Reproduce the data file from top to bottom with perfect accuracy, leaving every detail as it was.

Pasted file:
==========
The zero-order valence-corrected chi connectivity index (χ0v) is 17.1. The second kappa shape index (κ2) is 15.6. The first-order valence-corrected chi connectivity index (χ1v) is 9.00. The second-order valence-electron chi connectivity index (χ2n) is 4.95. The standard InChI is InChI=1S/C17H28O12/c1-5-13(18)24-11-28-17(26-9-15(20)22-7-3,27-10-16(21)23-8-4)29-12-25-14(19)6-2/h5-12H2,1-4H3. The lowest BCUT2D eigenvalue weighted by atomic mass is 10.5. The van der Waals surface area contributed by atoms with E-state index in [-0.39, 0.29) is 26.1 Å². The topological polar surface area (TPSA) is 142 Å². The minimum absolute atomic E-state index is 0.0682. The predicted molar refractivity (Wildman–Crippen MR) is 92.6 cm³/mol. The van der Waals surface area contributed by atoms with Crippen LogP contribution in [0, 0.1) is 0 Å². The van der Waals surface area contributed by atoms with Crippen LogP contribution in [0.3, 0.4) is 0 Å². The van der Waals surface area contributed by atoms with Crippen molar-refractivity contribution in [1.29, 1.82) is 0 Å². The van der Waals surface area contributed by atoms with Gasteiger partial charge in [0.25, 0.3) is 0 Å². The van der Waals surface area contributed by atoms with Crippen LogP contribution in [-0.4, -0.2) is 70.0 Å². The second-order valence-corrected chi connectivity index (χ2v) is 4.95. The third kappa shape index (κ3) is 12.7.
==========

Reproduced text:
The zero-order valence-corrected chi connectivity index (χ0v) is 17.1. The second kappa shape index (κ2) is 15.6. The first-order valence-corrected chi connectivity index (χ1v) is 9.00. The second-order valence-electron chi connectivity index (χ2n) is 4.95. The standard InChI is InChI=1S/C17H28O12/c1-5-13(18)24-11-28-17(26-9-15(20)22-7-3,27-10-16(21)23-8-4)29-12-25-14(19)6-2/h5-12H2,1-4H3. The lowest BCUT2D eigenvalue weighted by atomic mass is 10.5. The van der Waals surface area contributed by atoms with E-state index in [-0.39, 0.29) is 26.1 Å². The topological polar surface area (TPSA) is 142 Å². The minimum absolute atomic E-state index is 0.0682. The predicted molar refractivity (Wildman–Crippen MR) is 92.6 cm³/mol. The van der Waals surface area contributed by atoms with Crippen LogP contribution in [0, 0.1) is 0 Å². The van der Waals surface area contributed by atoms with Crippen LogP contribution in [0.3, 0.4) is 0 Å². The van der Waals surface area contributed by atoms with Crippen molar-refractivity contribution in [1.29, 1.82) is 0 Å². The van der Waals surface area contributed by atoms with Gasteiger partial charge in [0.25, 0.3) is 0 Å². The van der Waals surface area contributed by atoms with Crippen LogP contribution in [-0.4, -0.2) is 70.0 Å². The second-order valence-corrected chi connectivity index (χ2v) is 4.95. The third kappa shape index (κ3) is 12.7.